Seven projects focused on improving animal welfare in Australian livestock export markets have shared in $1.8 million in funding.
The projects, to be overseen by Meat & Livestock, the World Organisation for Animal Health and the Australian Livestock Exporters Council, were announced in Darwin on Thursday by federal minister for agriculture Joel Fitzgibbon.
In a media release supporting the announcement he said the funding to improve animal welfare conditions in livestock export markets would help to assure a strong future for Australia’s cattle industry.
“Our regulatory framework, the Exporter Supply Chain Assurance System (ESCAS), puts animal welfare at the centre of the livestock export trade," Minister Fitzgibbon said.
“By working with exporters to improve and strengthen implementation of animal welfare standards in supply chains, the government is ensuring a strong future for the industry which contributes about $1 billion a year to Australia’s economy and supports 10,000 jobs in rural and regional communities.
“ESCAS has been the most significant reform the live export industry has ever seen and makes Australia’s system the best in the world in terms of animal welfare outcomes.
“Exporters are responsible for making sure animals in their supply chains are treated in line with internationally accepted animal welfare standards and that means working with supply chains overseas to improve their practices.
“To achieve these standards we need investment in Australia and overseas and this is a shared effort with industry.
“The seven projects announced today help ensure a bright future for our domestic industry by focusing on strengthening animal welfare outcomes in supply chains.
“For example, the World Organisation for Animal Health (OIE) will receive $707,000 to expand delivery of its training on animal welfare standards in Australia’s overseas livestock export markets.
“Meat and Livestock Australia (MLA) and the Australian Livestock Exporters’ Council (ALEC) also have each been funded to deliver projects in Australia and overseas including the development of a training module for auditors and translation of standard operating procedures and other materials.”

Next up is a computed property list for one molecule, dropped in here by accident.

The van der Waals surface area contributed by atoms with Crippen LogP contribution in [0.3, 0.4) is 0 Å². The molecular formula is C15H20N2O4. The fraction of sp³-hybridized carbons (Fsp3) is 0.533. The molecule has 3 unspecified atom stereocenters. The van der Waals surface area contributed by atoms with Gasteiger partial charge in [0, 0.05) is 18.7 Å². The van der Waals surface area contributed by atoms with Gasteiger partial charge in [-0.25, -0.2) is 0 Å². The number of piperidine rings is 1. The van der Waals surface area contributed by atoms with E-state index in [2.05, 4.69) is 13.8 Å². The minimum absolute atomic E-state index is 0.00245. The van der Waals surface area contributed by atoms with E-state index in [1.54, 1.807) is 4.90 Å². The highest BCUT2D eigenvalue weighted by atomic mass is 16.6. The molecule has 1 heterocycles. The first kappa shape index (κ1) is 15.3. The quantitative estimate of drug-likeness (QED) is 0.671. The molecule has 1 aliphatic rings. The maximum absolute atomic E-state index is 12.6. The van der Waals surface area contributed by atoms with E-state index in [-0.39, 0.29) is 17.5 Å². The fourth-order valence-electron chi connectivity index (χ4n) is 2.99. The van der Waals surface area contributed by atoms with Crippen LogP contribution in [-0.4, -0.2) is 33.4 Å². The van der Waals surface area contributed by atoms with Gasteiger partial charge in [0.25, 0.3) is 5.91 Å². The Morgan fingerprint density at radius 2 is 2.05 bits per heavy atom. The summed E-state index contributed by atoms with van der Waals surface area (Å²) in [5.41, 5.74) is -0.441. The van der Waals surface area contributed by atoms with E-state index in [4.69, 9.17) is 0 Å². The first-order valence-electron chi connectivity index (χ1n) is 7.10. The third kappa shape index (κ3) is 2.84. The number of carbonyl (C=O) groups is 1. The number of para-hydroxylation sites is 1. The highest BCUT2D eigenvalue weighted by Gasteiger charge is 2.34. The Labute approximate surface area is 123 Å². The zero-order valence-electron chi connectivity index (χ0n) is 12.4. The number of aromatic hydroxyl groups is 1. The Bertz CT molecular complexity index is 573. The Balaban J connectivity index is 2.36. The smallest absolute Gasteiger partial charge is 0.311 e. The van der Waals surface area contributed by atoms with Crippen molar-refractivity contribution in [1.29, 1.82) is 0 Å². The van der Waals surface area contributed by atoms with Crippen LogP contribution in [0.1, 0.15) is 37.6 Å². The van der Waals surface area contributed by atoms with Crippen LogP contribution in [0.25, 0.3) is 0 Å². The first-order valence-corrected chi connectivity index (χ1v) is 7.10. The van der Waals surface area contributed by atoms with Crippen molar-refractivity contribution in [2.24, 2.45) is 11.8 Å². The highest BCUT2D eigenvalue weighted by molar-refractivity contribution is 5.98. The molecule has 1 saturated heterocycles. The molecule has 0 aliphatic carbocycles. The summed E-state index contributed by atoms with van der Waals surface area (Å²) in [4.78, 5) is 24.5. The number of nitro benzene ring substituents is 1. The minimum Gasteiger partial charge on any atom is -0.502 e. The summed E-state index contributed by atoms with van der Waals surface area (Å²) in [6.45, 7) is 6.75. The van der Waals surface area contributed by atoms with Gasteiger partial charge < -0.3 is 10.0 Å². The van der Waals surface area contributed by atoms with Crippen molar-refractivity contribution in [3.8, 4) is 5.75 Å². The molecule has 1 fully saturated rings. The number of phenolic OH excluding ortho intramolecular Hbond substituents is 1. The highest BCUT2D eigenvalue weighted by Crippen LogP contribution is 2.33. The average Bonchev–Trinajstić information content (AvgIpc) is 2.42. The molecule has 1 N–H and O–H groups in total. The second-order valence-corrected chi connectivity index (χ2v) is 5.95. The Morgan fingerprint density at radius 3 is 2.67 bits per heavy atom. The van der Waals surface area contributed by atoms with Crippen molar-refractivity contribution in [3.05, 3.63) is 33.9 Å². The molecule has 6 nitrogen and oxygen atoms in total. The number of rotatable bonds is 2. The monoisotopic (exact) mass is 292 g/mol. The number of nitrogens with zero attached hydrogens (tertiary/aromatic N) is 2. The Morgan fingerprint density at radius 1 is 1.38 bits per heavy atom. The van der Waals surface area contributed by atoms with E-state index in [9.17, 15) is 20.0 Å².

The announcement was welcomed by Member for Lingiari Warren Snowdon as a commitment in the industry’s future.
“Australia is the only country out of more than 100 that exports livestock that requires specific animal welfare conditions to be met,” Mr Snowdon said.
“Working with industry, ESCAS provides us with an opportunity to influence animal welfare conditions in other countries.
“Importantly this work is being done in cooperation with the industry. I often hear from Territory cattlemen and women that they are keenly interested in the welfare of their livestock
“This will contribute to the sustainability of the live animal export industry,” Mr Snowdon said.
The seven projects funded are:
- Translation of ESCAS Training Materials – $165,000 to Meat & Livestock Australia (MLA) to translate ESCAS training materials, including standard operating procedures, work instruction and compliance materials into Turkish, Malay, Russian, Farsi, Chinese and Vietnamese. The documents have already been published in English, Arabic and Bahasa;
- ESCAS Capacity Building Partnership Program – $550,000 to MLA to provide funding to upgrade existing ESCAS approved facilities and facilities yet to be approved in new and existing markets;
- ESCAS Auditor Training – $209,000 to MLA to deliver three training courses in Indonesia, South East Asia and the Middle East and North Africa for ESCAS auditors focusing on the OIE checklist and compliance requirements;
- Train the Trainer Program – $66,000 to MLA to increase the skills and knowledge of people within the supply chain that are responsible for ensuring that the ESCAS requirements are met by others at a lower operational level;
- OIE training to more countries – $707,000 to World Organisation for Animal Health (OIE) to expand the current countries to receive OIE animal welfare standards training to more countries that import Australian livestock. The OIE has successfully delivered training in Indonesia and the Philippines and has commenced training in Turkey;
- Social License to Operate Workshops – $63,300 to Australian Livestock Exporters’ Council (ALEC) to hold workshops to educate and inform exporters about the changed societal views on livestock production and issues around the export trade. The aim of the workshops is to improve industry understanding about the diverse range of community views on the trade, and improve industry’s ability to take a leadership role in public debate; and
- Australian Visitation Investment Program – $176,000 to MLA to identify key overseas stakeholders who would benefit from visiting Australia to promote the Australian industry’s compliance with international best practice.
Source: Department of Agriculture, Fisheres and Forestry